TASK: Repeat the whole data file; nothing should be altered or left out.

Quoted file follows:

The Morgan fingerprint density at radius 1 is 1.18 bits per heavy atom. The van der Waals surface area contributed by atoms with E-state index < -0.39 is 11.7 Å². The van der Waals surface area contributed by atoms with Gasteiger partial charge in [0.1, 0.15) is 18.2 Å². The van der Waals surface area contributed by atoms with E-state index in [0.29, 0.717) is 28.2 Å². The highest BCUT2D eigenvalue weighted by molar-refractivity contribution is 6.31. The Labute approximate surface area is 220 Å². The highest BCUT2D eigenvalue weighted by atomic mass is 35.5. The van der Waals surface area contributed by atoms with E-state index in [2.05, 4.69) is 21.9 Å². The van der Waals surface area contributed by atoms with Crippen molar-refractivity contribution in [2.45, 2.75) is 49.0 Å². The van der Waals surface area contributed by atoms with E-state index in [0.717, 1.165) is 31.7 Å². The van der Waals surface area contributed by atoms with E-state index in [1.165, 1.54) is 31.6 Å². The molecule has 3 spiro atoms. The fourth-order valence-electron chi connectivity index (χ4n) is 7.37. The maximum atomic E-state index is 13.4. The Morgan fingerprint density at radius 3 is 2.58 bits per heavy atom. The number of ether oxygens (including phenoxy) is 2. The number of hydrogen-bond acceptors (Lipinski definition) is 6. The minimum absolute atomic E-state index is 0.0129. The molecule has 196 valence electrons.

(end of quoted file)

The Morgan fingerprint density at radius 1 is 1.18 bits per heavy atom. The van der Waals surface area contributed by atoms with E-state index < -0.39 is 11.7 Å². The van der Waals surface area contributed by atoms with Gasteiger partial charge in [0.1, 0.15) is 18.2 Å². The van der Waals surface area contributed by atoms with E-state index in [0.29, 0.717) is 28.2 Å². The highest BCUT2D eigenvalue weighted by molar-refractivity contribution is 6.31. The Labute approximate surface area is 220 Å². The highest BCUT2D eigenvalue weighted by atomic mass is 35.5. The van der Waals surface area contributed by atoms with E-state index in [2.05, 4.69) is 21.9 Å². The van der Waals surface area contributed by atoms with Crippen molar-refractivity contribution in [2.45, 2.75) is 49.0 Å². The van der Waals surface area contributed by atoms with E-state index in [0.717, 1.165) is 31.7 Å². The van der Waals surface area contributed by atoms with E-state index in [1.165, 1.54) is 31.6 Å². The molecule has 3 spiro atoms. The fourth-order valence-electron chi connectivity index (χ4n) is 7.37. The maximum atomic E-state index is 13.4. The Morgan fingerprint density at radius 3 is 2.58 bits per heavy atom. The number of ether oxygens (including phenoxy) is 2. The number of hydrogen-bond acceptors (Lipinski definition) is 6. The minimum absolute atomic E-state index is 0.0129. The molecule has 196 valence electrons.